Online Jeff G

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What Bugs said ^ ^ ^ .

I'm hoping Ann will chime in on this thread , she knows a person who was on a reduced dose of Atripla until they switched combos . The thing is , he did it under to supervision of his doctor .

I'm asking for others to not experiment with their HIV meds , its a horrible idea . I'm glad it worked out for you but if you were my friend I would have tried to talk you out of doing what you did ... Please consider that if you try this with other meds you may not be as lucky next time and may end up with resistance issues to one or more drugs .

Offline kevinincape

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Woah buginme2! I wasnt expecting that type of response, thanks for it lol

As I wrote in the first post, i am not ADVOCATING at all for what I did. Sorry if I wanted to share it; I just wanted to know if other people had concerns about the dosage of those pills?That's it!
 
We all know that we have to take our pill daily and to make sure that the adherence is respected.

Online Jeff G

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Woah buginme2! I wasnt expecting that type of response, thanks for it lol

As I wrote in the first post, i am not ADVOCATING at all for what I did. Sorry if I wanted to share it; I just wanted to know if other people had concerns about the dosage of those pills?That's it!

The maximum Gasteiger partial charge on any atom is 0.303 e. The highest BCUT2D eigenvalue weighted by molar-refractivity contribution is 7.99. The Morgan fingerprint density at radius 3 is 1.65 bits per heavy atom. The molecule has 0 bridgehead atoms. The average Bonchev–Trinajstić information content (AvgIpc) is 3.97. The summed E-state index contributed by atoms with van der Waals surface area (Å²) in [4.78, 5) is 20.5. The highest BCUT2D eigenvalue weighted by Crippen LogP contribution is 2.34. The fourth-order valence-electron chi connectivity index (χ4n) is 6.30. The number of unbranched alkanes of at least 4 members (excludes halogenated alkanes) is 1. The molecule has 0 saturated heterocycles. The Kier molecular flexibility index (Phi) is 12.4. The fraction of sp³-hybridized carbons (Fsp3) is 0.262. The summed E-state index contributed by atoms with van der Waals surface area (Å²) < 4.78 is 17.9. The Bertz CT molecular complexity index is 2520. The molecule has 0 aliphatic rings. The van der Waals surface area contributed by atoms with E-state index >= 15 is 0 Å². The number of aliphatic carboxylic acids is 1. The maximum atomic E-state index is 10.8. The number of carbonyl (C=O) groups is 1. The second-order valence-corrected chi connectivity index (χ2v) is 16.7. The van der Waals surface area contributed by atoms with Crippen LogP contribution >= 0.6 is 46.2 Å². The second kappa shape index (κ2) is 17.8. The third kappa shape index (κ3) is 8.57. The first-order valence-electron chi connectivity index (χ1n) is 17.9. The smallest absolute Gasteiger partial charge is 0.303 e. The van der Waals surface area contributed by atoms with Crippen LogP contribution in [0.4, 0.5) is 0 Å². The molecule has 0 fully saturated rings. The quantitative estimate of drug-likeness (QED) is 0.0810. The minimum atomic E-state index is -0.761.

We all know that we have to take our pill daily and to make sure that the adherence is respected.


Please don't take it as harsh criticism , its not offered as such . My comments are purely out of concern for your well being . I try and treat everyone on this forum as I would my own family and that sometime means offering advise when it wasn't asked of me . 

Offline kevinincape

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Regarding my doctor, even if he did not agree with my experiment, I did it under his supervision and checked my blood every month.

I just wanted to raise my concern. I meeting a virologist tomorrow and will ask about the dosage estimation
 :P


Offline mitch777

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Kevin,
I would stop being concerned about the dosage. period.
Just take the meds AS prescribed.
m.
31 years hiv+ (oct. 2013) with a curtsy.

Offline Ann

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    • Num is sum qui mentiar tibi?
Considering that you are not only reducing your Sustiva intake, but you are also reducing your tenofovir and emtricitabine intake, you are risking resistance to TWO classes of meds.

You are risking taking not one, but TWO WHOLE CLASSES of meds off your treatment table. Is that really a risk you wish to continue taking? Resistance doesn't always happen "overnight" - it can sometimes take time to develop when someone is messing around with their dosing.